and merchandising potential. Valuation
$275 million, the studio would earn just
of the franchise may be anywhere from
$35 million. Sony presumably lost money
$2 billion to $5 billion, says an insider
Quantum of Solace
on Spectre, which grossed $200 millionwho works in branded IP. “In the world of
(2008)
Source: Box Office Mojo
plus shy of that estimate.
Lucasfilm and Marvel, Bond feels really
The Report
Behind the Headlines
2
Welcome to Grim Reality:
2018 Could Be Worse
Even as attendance hits a 25-year low domestically May 5 through Labor Day,
studios are still — shocker! — committed to pumping out more of the same
1
Here we go again! If this
Summer
summer — the worst
Box Office
since 2006 at the domestic box office — has left
Hollywood studios worried about their
reliance on relentless sequels and revivals of long-dormant properties, it’s too
late to change course.
The calendar for the next 12 months
is packed with more of the same: Blade
Runner 2049, Daddy’s Home 2 (which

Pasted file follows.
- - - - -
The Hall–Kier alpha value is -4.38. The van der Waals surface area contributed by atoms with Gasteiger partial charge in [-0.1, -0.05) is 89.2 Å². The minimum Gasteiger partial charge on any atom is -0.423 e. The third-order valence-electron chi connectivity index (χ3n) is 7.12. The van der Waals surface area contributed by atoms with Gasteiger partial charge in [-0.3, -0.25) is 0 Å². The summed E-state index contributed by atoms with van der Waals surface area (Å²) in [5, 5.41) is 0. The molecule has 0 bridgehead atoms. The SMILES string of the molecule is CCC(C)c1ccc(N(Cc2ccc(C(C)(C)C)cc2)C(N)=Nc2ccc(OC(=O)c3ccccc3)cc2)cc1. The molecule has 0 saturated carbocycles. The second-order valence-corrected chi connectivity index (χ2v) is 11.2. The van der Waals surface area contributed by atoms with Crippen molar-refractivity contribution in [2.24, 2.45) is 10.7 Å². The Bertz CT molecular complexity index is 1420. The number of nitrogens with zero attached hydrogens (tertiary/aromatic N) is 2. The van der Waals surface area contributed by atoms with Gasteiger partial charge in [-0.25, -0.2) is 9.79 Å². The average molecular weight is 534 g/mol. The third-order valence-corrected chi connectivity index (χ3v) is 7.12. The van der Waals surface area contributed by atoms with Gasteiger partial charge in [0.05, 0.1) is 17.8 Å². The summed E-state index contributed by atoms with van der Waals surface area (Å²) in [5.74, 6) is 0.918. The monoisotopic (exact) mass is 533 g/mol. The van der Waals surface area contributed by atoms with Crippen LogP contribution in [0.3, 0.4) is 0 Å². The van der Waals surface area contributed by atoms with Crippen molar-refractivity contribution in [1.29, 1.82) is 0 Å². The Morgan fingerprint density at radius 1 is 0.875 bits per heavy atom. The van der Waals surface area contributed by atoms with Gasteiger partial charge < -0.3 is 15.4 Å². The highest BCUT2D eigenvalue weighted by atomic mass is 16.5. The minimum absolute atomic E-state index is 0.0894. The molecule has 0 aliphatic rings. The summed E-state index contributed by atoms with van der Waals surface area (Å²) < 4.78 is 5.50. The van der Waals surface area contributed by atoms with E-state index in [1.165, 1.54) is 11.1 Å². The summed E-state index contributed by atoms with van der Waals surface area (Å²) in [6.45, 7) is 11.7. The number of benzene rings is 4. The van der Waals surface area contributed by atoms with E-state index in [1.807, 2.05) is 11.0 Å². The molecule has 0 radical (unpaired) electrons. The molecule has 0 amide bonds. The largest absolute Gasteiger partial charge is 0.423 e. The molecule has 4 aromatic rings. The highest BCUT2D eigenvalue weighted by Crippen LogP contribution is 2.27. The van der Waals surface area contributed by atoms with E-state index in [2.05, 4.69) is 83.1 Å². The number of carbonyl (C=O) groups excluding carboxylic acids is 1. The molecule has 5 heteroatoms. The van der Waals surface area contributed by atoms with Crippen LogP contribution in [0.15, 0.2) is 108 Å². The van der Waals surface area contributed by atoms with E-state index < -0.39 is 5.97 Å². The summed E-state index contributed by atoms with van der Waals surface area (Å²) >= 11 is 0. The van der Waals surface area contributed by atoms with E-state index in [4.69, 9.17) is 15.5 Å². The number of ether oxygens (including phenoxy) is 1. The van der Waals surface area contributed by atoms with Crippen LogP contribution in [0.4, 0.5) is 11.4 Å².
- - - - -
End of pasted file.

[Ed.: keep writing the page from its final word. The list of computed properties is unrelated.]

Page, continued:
opens opposite a return to Murder on
the Orient Express), Jumanji: Welcome to
the Jungle, Pitch Perfect 3, Tomb Raider,
Pacific Rim: Uprising, etc., etc.
Given that the North American
box office between May 5 and Sept. 4
amounted to an estimated $3.83 billion — down a steep 14.7 percent from
summer 2016 as attendance tumbled
17.3 percent — that should be a disquieting roster. Year-to-date, domestic
revenue is off 6.5 percent, making it
nearly impossible to catch up to 2016’s
record $11.4 billion. True, overseas has
helped compensate, but its growth is
slowing, with year-to-date international
box office up by roughly 4 percent.
Only two summer tentpoles managed
to outshine their immediate predecessors on a domestic and global basis:
Disney’s Guardians of the Galaxy Vol. 2
and Sony’s Spider-Man: Homecoming,
while Despicable Me 3 is the No. 1 film
globally. Pirates of the Caribbean 5
(Disney), Transformers 5 (Paramount),
Title STUDIO
Release
date
1
Despicable Me 3* UNIVERSAL
June 30
2
Guardians of the Galaxy Vol. 2 DISNEY
May 5
3
Wolf Warrior II* BEIJING CULTURE
July 27
4
Wonder Woman WARNER BROS.
June 2
5
Pirates of the Caribbean 5 DISNEY
May 26
6
Spider-Man: Homecoming* SONY
July 7
7
Transformers: The Last Knight PARAMOUNT
June 21
8
Dunkirk* WARNER BROS.
July 21
9
The Mummy UNIVERSAL
June 9
10
War for the Planet of the Apes* FOX
July 14
11
Cars 3* DISNEY
June 16
12
Annabelle: Creation* WARNER BROS .
Aug. 11
13
Alien: Covenant FOX
May 19